TRIMBLE, NELSON (deceased). - The passing away of a good man into eternity brings into the strong light of the aftermath all his deeds which, many of them unknown during life, now spring up to make his memory sacred, and the realization that he did not live in vain very acute. The late Nelson Trimble, whose eventful life was rounded out on his farm, save when he responded bravely to his country's call during the Civil War, was a man whom to know was to love, and who left hosts of warm, personal friends to mourn his untimely taking off.
He was born in Crawford County, Ohio, July 1, 1830, being a son of John and Ivy (Parcher) Trimble. The Trimble family is noted for its loyalty, its representatives having served in the War of the Revolution, the War of 1812, the Civil War and the Spanish-American War. The father of Nelson Trimble, John Trimble, spent his life in Ohio, but the former, after a boyhood and young manhood spent in his native place, came further west to Jackson County, Mo., and there embarked quite extensively in farming, thus continuing until his death in 1869. His widow survived him and some years subsequent to his death came to Springfield where, since 1893, she lived, dying November 9th, 1911. During the war Mr. Trimble served in Company B, One Hundred Thirteenth Ohio Volunteer Infantry, and received his honorable discharge. He was a member of the Baptist church and a Republican.
In February, 1850, occurred the marriage of Mr. Trimble with Lydia Cox, born July 31, 1831, in Crawford County, Ohio. The parents of Mrs. Trimble were farming people and lived in Crawford County all their lives. Four children were born to Mr. and Mrs. Trimble: Byron, in the lumber business in Virginia, Minn.; Eugene S., of Springfield, is engaged in the cement business; George W., is a professor of higher mathematics in Sacramento College; Allen N., deceased; Eugene S., is married and has six sons and four daughters.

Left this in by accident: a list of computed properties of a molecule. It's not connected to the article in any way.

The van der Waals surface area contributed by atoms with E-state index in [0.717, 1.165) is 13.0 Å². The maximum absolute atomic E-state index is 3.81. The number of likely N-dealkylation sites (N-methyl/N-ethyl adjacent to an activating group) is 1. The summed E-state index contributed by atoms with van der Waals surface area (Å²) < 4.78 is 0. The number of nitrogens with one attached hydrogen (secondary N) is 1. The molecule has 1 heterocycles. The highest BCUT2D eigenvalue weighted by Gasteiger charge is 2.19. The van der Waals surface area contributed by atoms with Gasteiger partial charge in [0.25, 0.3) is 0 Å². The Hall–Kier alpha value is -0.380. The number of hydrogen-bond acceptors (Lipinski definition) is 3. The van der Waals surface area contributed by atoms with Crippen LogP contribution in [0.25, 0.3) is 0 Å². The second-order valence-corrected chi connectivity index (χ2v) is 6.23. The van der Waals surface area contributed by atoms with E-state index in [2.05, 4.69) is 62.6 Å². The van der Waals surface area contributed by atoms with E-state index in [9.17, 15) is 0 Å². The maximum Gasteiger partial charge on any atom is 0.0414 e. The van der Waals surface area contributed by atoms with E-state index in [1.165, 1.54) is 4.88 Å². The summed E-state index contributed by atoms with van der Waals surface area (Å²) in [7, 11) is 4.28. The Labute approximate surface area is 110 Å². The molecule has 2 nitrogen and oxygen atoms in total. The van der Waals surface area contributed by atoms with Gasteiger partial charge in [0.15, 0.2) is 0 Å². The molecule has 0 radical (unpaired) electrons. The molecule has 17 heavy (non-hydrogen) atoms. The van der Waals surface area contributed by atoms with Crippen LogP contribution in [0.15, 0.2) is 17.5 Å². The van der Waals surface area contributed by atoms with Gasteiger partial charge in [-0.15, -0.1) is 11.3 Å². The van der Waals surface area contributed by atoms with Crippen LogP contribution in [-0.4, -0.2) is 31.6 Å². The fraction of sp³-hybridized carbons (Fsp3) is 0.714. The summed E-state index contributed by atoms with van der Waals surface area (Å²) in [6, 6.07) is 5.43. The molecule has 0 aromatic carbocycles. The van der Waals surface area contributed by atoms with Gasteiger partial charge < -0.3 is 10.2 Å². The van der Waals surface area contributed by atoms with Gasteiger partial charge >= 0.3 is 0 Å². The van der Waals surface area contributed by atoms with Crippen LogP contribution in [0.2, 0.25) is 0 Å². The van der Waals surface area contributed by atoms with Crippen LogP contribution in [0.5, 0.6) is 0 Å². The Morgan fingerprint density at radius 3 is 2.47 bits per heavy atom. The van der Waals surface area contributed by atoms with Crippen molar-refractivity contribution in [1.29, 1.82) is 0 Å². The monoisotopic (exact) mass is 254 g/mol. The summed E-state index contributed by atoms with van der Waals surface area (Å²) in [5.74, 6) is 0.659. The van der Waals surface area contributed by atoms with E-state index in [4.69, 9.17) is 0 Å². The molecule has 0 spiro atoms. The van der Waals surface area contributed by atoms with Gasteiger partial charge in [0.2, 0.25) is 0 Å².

Mrs. Trimble likes nothing better than to gather her family about her, and is proud of the fact that there are twenty-eight grandchildren and four great-grandchildren in their ranks. The Trimbles occupy an enviable position among the leaders in social circles and are very highly respected by all who know them. The family residence at No. 636 West Herndon Street is one of the historic places of Springfield. Not only is it one of the oldest houses in Springfield, having held four generations of the Trimbles, but it was the Squire John Connelly place. Squire Connelly was an uncle of the present George Connelly, a grocer of the city. When this house was erected there was only the Logan house between it and the Square. A party was given in it at which Abraham Lincoln was a guest, and there is an old lady in the neighborhood who has the distinction of having been another guest upon that occasion, when she had the honor of dancing with Mr. Lincoln. All these facts, with many others, Mrs. Trimble delights in relating, for her memory is excellent and she knew many of the men and women who have made Illinois history but how are now deceased. She remembers not only people, but events and conditions surrounding the days when Illinois had still to make its way to a foremost place among the great States of the Union.